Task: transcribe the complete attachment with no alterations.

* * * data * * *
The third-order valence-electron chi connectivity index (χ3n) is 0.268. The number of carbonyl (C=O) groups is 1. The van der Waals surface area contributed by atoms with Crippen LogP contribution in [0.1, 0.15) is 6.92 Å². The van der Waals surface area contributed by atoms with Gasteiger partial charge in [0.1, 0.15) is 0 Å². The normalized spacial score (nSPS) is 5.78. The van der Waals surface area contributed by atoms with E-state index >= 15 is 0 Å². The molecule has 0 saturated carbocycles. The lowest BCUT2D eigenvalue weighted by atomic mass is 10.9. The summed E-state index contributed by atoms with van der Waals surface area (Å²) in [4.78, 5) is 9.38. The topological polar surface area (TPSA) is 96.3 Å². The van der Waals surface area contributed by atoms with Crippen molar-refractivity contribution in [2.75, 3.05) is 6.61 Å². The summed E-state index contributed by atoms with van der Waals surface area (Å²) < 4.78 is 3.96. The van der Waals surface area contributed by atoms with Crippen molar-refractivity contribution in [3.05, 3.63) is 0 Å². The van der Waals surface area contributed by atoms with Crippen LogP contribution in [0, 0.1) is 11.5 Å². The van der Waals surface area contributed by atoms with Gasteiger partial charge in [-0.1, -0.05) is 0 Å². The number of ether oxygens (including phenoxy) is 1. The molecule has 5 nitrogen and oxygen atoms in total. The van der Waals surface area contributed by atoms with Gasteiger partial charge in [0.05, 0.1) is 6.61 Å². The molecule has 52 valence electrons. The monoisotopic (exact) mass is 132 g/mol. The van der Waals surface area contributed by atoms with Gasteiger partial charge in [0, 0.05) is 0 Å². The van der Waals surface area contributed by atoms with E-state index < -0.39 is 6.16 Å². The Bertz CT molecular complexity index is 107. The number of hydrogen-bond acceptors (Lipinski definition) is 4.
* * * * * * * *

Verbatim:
The third-order valence-electron chi connectivity index (χ3n) is 0.268. The number of carbonyl (C=O) groups is 1. The van der Waals surface area contributed by atoms with Crippen LogP contribution in [0.1, 0.15) is 6.92 Å². The van der Waals surface area contributed by atoms with Gasteiger partial charge in [0.1, 0.15) is 0 Å². The normalized spacial score (nSPS) is 5.78. The van der Waals surface area contributed by atoms with E-state index >= 15 is 0 Å². The molecule has 0 saturated carbocycles. The lowest BCUT2D eigenvalue weighted by atomic mass is 10.9. The summed E-state index contributed by atoms with van der Waals surface area (Å²) in [4.78, 5) is 9.38. The topological polar surface area (TPSA) is 96.3 Å². The van der Waals surface area contributed by atoms with Crippen molar-refractivity contribution in [2.75, 3.05) is 6.61 Å². The summed E-state index contributed by atoms with van der Waals surface area (Å²) < 4.78 is 3.96. The van der Waals surface area contributed by atoms with Crippen molar-refractivity contribution in [3.05, 3.63) is 0 Å². The van der Waals surface area contributed by atoms with Crippen LogP contribution in [0, 0.1) is 11.5 Å². The van der Waals surface area contributed by atoms with Gasteiger partial charge in [-0.1, -0.05) is 0 Å². The number of ether oxygens (including phenoxy) is 1. The molecule has 5 nitrogen and oxygen atoms in total. The van der Waals surface area contributed by atoms with Gasteiger partial charge in [0.05, 0.1) is 6.61 Å². The molecule has 52 valence electrons. The monoisotopic (exact) mass is 132 g/mol. The van der Waals surface area contributed by atoms with Gasteiger partial charge in [0, 0.05) is 0 Å². The van der Waals surface area contributed by atoms with E-state index < -0.39 is 6.16 Å². The Bertz CT molecular complexity index is 107. The number of hydrogen-bond acceptors (Lipinski definition) is 4.